Indiana Controversy Highlights Divergent Meanings of Religious Freedomi
X
Jerome Socolovsky
April 01, 2015 1:41 AM
Indiana’s state government has triggered a nationwide controversy by approving a law that critics say is aimed at allowing discrimination against gays and lesbians. The controversy stems from divergent notions of religious freedom in America. VOA's Jerome Socolovsky reports.
Video

Video Indiana Controversy Highlights Divergent Meanings of Religious Freedom

Indiana’s state government has triggered a nationwide controversy by approving a law that critics say is aimed at allowing discrimination against gays and lesbians. The controversy stems from divergent notions of religious freedom in America. VOA's Jerome Socolovsky reports.
Video

Video Nigerians Welcome Buhari's Return to Power

Crowds of jubilant Nigerians nationwide have celebrated the return to power of former military ruler Muhammadu Buhari. The retired army general won this year's presidential election with more than 2 million votes more than incumbent President Goodluck Jonathan. Buhari's supporters hope he can strengthen the country's economy and security once he takes office in late May. Zlatica Hoke has this story.
Video

Video Report: State of Black America a 'Tale of Two Nations'

The National Urban League has described this year's "State of Black America" report as a "tale of two nations." The group's annual report, released earlier this month (March), found that under an equality index African Americans had only 72% parity compared to whites in areas such as education, economics, health, social justice and civic engagement. It’s a gap that educators and students at Brooklyn’s Medgar Evers College are looking to close. VOA's Daniela Schrier reports from the school.
Video

Video Film Tells Story of Musicians in Mali Threatened by Jihadists

At this year's annual South by Southwest film and music festival in Austin, Texas, some musicians from Mali were on hand to promote a film about how their lives were upturned by jihadists who destroyed ancient treasures in the city of Timbuktu and prohibited anyone from playing music under threat of death. As VOA’s Greg Flakus reports from Austin, some are afraid to return to their hometowns even though the jihadists are no longer in control there.
Video

Video Gamma Ray Observatory to Open Soon in Mexico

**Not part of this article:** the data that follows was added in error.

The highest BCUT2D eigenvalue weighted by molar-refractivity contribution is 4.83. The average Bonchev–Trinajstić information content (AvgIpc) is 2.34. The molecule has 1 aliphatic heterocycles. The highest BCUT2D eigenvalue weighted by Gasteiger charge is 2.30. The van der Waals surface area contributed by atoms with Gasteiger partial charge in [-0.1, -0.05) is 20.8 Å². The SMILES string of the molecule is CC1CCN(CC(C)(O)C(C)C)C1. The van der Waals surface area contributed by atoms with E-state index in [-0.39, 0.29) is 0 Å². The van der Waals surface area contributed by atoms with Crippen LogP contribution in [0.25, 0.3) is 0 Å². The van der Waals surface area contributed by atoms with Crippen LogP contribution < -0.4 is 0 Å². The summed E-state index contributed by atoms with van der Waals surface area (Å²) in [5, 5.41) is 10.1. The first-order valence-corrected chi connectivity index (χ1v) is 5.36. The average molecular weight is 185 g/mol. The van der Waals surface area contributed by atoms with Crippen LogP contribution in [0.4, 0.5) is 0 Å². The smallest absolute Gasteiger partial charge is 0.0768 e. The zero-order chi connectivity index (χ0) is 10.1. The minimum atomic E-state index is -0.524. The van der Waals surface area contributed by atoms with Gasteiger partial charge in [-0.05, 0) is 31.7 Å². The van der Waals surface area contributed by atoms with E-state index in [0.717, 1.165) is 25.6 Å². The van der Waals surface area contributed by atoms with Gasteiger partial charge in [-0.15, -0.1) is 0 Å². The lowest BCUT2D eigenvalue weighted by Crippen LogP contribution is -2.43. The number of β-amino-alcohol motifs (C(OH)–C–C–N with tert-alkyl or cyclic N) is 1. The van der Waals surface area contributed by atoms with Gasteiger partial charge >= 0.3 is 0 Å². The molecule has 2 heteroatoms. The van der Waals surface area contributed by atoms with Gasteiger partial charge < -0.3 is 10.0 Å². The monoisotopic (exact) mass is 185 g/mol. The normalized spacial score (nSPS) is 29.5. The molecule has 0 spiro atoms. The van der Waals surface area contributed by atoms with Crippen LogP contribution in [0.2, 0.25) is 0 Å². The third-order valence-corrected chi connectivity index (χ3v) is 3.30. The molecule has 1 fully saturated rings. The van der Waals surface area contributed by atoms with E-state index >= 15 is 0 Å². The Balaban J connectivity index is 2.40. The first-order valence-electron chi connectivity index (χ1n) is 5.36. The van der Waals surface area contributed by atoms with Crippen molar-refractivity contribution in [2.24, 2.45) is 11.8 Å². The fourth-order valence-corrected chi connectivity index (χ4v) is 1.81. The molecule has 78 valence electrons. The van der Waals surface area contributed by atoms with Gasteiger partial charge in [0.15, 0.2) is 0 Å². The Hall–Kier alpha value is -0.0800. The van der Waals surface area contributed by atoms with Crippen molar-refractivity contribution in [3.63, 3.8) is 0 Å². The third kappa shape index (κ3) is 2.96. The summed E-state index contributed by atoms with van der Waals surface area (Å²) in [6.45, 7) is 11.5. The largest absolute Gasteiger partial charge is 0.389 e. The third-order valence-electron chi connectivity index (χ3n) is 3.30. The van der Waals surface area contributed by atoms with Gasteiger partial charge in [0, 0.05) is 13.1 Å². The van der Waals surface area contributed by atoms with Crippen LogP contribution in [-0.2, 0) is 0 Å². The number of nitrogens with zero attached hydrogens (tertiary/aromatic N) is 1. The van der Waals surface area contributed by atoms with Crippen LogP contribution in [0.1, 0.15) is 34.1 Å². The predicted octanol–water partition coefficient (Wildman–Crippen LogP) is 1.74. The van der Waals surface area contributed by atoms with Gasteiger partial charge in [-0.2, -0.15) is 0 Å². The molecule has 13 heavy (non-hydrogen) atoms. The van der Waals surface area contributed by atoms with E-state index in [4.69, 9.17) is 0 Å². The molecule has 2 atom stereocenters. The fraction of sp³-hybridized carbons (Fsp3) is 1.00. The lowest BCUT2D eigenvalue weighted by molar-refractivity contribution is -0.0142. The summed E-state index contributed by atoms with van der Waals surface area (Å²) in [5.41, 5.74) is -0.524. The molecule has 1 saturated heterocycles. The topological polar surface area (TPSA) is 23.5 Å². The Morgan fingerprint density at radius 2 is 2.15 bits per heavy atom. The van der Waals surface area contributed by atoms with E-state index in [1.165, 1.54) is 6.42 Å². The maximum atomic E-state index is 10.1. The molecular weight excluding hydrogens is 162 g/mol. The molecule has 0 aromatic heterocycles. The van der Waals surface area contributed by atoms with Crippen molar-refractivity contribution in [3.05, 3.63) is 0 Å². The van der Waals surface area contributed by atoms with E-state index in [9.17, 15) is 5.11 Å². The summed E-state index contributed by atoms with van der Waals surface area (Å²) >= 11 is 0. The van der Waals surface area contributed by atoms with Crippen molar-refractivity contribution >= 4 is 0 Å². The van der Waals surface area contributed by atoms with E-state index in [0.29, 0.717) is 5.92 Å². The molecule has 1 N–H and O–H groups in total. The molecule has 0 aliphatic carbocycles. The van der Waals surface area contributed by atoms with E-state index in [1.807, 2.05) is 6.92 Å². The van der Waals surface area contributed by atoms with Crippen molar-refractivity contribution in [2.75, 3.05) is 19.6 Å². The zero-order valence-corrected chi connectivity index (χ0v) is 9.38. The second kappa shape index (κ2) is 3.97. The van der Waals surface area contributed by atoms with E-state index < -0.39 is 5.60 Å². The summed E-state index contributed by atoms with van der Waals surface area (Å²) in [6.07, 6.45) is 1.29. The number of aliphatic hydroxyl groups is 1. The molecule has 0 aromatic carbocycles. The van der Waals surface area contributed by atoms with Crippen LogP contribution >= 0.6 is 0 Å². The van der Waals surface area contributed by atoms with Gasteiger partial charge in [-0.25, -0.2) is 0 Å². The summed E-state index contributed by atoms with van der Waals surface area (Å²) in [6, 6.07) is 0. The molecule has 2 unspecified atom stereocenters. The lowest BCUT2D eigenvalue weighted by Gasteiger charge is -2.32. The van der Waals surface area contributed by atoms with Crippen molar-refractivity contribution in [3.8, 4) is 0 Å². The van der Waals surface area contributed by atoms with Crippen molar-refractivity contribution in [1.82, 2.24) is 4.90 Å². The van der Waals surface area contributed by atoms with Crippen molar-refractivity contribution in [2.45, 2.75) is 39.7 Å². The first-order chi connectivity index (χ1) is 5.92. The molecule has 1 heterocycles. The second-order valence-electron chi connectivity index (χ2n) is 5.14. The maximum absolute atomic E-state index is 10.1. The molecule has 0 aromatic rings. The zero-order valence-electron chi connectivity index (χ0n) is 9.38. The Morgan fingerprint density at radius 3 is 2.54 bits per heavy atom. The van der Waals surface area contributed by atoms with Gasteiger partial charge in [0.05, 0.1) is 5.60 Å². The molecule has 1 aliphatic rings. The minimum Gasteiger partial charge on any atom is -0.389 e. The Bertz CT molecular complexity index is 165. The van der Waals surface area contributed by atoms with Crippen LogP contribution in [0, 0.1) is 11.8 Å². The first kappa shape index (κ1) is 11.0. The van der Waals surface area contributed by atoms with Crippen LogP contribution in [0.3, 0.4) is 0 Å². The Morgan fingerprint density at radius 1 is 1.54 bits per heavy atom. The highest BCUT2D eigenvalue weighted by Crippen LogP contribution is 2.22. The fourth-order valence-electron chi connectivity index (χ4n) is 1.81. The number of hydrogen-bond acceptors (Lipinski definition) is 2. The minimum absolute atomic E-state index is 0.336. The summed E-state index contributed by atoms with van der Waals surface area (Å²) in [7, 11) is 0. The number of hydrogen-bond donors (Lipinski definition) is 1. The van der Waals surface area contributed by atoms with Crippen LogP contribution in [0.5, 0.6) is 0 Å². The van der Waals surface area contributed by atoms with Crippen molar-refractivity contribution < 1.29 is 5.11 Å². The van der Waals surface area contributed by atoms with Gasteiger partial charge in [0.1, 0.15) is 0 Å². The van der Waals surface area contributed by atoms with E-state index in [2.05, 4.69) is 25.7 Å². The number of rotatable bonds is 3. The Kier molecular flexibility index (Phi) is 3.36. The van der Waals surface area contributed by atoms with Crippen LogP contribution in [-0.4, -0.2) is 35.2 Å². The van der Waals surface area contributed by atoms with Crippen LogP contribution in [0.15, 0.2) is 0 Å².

American and Mexican scientists have completed construction of the world's largest gamma ray observatory, situated high in central Mexico’s Sierra Negra Mountain. The observatory's huge array of water-based detectors will soon start discovering secrets about black holes and supernovas. VOA’s George Putic reports.
Video

Video Ebola Vaccine Trials Underway in West Africa

Ebola has claimed the lives of more than 10,000 people in West Africa. Since last summer, researchers have rushed to get anti-Ebola vaccines into clinical trials. While it's too early to say that any of the potential vaccines work, some scientists say they are seeing strong results from some of the studies. VOA's Carol Pearson reports.
Video

Video Philippines Wants Tourists Spending Money at New Casinos

Tourism is a multi-billion dollar industry in the Philippines. Close to five million foreign visitors traveled there last year, perhaps lured by the country’s tropical beaches. But Jason Strother reports from Manila that the country hopes to entice more travelers to stay indoors and spend money inside new casinos.
Video

Video Civilian Casualties Push Men to Join Rebels in Ukraine

The continued fighting in eastern Ukraine and the shelling of civilian neighborhoods seem to be pushing more men to join the separatist fighters. Many of the new recruits are residents of Ukraine made bitter by new grievances, as well as old. VOA's Patrick Wells reports.
Video

Video Islamic State Prisoners Talk of Curiosity, God, Regret

Islamic State fighter, a prisoner of Kurdish YPG forces, asked his family asking for forgiveness: "I destroyed myself and I destroyed them along with me." The Syrian youth was one of two detainees who spoke to VOA’s Kurdish Service about the path they chose; their names have been changed and identifying details obscured. VOA's Zana Omer reports.
Video

Video Germanwings Findings Raise Issue of Psychological Testing for Pilots

More is being discovered about the co-pilot in the crash of Germanwings Flight 9525 in the French Alps. Investigators say he was hiding a medical condition, raising questions about the mental qualifications of pilots. VOA's Carolyn Presutti reports.
Video

Video Liberia's Almost Last Ebola Patient Grateful but Still Grieving

Beatrice Yardolo was to make history as Liberia’s last Ebola patient. Liberians recently started counting down 42 days, the period that has to go by without a single new infection until the World Health Organization can declare a country Ebola-free. That countdown stopped on March 20 when there was another new case of Ebola, making Yardolo’s story a reminder that Ebola is far from over. Benno Muchler reports from Monrovia.
Video

Video Cambodian Land Grabs Threaten Traditional Communities

Indigenous communities in Cambodia's Ratanakiri province say the government’s economic land concession policy is taking away their land and traditional way of life, making many fear that their identity will soon be lost. Local authorities, though, have denied this is the case. VOA's Say Mony went to investigate and filed this report, narrated by Colin Lovett.

VOA Blogs

Circumventing Censorship

An Internet Primer for Healthy Web Habits

As surveillance and censoring technologies advance, so, too, do new tools for your computer or mobile device that help protect your privacy and break through Internet censorship.
More